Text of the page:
The Pleasure Principle is the third studio album, and debut album under his own name, by electronic music pioneer Gary Numan, released in 1979. Released the same year as Replicas (under the name Tubeway Army), The Pleasure Principle also went to number 1 in the United Kingdom and paved the way to chart success for a string of synthpop acts such as Ultravox, The Human League, Depeche Mode and Orchestral Manoeuvres in the Dark.
Numan completely abandoned guitars on the album. This change, coupled with frequent use of synthetic percussion, produced the most purely electronic and robotic sound of his career. In addition to the Minimoog synthesizer employed on his previous album, Numan made liberal use of the Polymoog keyboard, particularly its distinctive "Vox Humana" preset. Other production tricks included copious amounts of flanging, phasing and reverb, plus the unusual move of including solo viola and violin parts in the arrangements. Gary Numan was also influenced by Kraftwerk; the track "Cars" has the same musical "glides" as "Autobahn" and both used the same synthesizers.
Notable tracks included "Airlane", the lead-off instrumental; "Metal", sung from the perspective of an android longing to be human (covered by Nine Inch Nails on Things Falling Apart, Afrika Bambaataa on Dark Matter Moving at the Speed of Light and used as backing for Planet Funk's "Who Said"); "Films", acknowledged by Bambaataa as an important influence on the U.S. hip hop scene; "M.E.", told by the last machine on Earth (later used as backing for Basement Jaxx’s "Where’s Your Head At?"); the electronic ballad "Complex", a UK number 6 single; and "Cars", a worldwide synthpop hit recently covered by Fear Factory and sampled for Armand Van Helden’s "Koochy". "Cars" reached number 9 in the U.S. and even climbed to number 1 in Canada, helping make The Pleasure Principle Numan's strongest stateside showing, but lack of a strong commercial follow up meant he was tagged a one-hit wonder there.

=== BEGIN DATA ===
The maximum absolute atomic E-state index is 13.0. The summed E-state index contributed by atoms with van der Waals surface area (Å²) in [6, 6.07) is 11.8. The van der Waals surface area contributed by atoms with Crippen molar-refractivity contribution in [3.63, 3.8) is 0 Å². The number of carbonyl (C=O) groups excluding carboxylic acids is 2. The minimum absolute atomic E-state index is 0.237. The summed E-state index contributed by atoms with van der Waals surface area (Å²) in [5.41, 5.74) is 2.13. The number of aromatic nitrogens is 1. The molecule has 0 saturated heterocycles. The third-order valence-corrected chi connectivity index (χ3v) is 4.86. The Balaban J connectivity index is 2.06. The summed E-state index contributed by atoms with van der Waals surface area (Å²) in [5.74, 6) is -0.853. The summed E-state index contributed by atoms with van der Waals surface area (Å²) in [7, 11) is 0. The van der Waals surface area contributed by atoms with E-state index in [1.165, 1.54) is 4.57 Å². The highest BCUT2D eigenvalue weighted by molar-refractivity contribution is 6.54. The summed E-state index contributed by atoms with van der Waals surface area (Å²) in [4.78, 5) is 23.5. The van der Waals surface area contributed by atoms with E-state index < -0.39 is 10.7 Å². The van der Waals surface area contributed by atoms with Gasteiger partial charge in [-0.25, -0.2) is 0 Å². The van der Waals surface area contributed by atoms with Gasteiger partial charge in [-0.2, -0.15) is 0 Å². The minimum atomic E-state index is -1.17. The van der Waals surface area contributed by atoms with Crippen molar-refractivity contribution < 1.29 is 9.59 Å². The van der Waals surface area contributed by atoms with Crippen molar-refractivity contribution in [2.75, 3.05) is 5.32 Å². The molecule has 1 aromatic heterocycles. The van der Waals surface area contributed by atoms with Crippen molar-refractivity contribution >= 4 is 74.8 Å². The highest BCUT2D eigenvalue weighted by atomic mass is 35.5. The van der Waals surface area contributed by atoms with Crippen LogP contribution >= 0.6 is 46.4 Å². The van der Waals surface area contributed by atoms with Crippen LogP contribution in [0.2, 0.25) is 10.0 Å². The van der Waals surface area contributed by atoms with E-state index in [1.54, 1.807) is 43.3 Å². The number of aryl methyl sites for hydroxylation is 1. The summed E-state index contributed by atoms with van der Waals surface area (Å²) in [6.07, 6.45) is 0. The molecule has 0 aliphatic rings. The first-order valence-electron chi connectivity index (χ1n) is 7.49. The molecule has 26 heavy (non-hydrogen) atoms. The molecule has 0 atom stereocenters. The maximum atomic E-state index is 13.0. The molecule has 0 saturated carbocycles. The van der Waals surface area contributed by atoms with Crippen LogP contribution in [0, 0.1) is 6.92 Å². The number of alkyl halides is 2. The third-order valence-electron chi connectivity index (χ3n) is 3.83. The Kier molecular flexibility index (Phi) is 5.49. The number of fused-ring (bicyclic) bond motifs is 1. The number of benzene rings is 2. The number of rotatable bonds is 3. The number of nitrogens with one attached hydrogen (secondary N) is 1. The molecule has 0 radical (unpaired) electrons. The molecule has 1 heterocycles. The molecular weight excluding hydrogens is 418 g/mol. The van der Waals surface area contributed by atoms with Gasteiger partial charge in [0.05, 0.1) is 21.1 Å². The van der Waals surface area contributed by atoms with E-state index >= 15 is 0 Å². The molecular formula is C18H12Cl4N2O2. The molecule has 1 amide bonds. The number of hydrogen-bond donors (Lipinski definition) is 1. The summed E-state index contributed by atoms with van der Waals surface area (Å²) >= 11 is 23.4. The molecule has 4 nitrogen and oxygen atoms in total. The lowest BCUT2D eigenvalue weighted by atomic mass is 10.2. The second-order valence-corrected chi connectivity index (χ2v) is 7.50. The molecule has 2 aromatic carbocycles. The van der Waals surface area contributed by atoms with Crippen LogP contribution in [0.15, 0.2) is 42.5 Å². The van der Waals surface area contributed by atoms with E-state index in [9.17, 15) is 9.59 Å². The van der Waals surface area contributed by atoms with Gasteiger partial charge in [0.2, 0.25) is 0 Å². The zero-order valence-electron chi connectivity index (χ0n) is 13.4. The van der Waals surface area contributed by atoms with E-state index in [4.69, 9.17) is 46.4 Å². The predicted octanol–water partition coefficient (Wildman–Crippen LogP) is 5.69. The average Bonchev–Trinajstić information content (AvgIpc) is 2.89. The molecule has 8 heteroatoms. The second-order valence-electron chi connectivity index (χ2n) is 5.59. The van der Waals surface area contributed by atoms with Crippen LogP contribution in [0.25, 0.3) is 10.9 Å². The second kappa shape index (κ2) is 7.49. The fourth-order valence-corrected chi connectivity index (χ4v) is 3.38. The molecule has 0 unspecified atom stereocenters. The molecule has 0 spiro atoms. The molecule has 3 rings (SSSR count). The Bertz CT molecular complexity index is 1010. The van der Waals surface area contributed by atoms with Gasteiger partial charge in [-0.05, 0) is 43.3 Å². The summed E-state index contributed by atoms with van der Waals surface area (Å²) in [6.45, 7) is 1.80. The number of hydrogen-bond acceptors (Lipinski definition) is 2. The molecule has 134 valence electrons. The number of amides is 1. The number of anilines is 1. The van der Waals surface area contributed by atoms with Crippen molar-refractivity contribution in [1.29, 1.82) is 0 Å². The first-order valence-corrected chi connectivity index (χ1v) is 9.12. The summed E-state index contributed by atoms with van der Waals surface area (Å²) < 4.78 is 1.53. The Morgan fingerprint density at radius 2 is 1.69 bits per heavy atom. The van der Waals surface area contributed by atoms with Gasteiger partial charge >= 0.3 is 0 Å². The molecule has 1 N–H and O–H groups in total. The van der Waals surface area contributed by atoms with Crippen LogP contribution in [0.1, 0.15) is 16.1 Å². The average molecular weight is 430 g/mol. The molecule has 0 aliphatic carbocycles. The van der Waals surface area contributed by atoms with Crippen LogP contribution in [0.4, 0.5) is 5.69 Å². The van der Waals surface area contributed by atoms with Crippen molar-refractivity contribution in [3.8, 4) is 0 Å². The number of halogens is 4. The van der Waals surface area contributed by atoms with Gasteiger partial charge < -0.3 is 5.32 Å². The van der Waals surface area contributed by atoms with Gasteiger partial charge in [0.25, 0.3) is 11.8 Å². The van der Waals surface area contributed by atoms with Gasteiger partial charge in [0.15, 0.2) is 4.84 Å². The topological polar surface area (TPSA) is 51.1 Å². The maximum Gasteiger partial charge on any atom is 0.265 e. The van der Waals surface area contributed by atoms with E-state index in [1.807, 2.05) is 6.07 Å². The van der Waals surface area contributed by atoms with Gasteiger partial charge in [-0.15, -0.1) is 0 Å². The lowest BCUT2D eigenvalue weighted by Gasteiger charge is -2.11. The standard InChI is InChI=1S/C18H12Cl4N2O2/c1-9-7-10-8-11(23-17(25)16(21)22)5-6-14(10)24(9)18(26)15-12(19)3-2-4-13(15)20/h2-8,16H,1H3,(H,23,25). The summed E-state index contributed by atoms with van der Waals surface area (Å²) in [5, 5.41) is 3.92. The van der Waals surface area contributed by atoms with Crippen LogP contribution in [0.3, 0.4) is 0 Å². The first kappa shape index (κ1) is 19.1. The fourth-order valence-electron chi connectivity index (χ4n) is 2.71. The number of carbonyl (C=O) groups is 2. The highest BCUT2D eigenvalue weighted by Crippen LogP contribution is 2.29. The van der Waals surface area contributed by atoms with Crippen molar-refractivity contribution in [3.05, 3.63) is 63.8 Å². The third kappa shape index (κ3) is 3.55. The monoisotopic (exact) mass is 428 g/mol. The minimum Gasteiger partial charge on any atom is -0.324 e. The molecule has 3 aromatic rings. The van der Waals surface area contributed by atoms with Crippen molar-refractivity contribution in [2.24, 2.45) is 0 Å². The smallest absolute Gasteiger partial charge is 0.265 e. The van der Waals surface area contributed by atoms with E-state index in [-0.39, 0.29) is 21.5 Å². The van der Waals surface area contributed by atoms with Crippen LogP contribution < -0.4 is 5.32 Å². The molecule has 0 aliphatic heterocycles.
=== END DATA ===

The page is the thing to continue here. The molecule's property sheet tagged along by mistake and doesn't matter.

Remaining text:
Numan toured throughout the world in support of the album with a huge stage set including banks of neon lights and twin pyramids which moved across the stage via radio control. The live show was captured on record as Living Ornaments ’79 and on video as The Touring Principle. The support act on the UK leg of the tour was Orchestral Manoeuvres in the Dark. An expanded version of Living Ornaments '79 was issued on CD in 2005, and the final show of The Touring Principle was captured on the CD Engineers (released exclusively through Numan's official website) in 2008.
Of the bonus tracks currently available on CD, "Random" and "Oceans" were instrumental outtakes from The Pleasure Principle sessions, originally issued on vinyl with other previously unreleased tracks in 1985; "Asylum" was the instrumental flip of the "Cars" vinyl single; the live versions of "Me! I Disconnect From You" and "Bombers" made up the B-side of "Complex", having been recorded on tour and lately made available in their original context on the expanded Living Ornaments '79 CD, along with "Remember I Was Vapour" and "On Broadway". The latter two tracks first saw the light of day as a promotional single shipped with early pressings of the album Telekon in 1980; Numan's unlikely version of the classic "On Broadway" was dominated by a characteristic synthesizer solo by then-former (and soon-to-be-again) Ultravox band member Billy Currie.
There was a special gig dedicated to the album scheduled at Manchester Academy in November 2009, similar to Numan's previous tours for Replicas and Telekon.
Allmusic's Greg Prato rated The Pleasure Principle four-and-a-half out of five stars. He explained that "there is not a single weak moment on the disc" and that "the quality of the songs gets stronger and stronger as the album progresses". He concluded: "If you had to own just one Gary Numan album, The Pleasure Principle would be it." Robert Christgau rated the album a B. He stated that it was where "metal machine music goes easy-listening." He also stated: "[...] this time he's singing about robots, engineers, and isolation. In such a slight artist, these things make all the difference."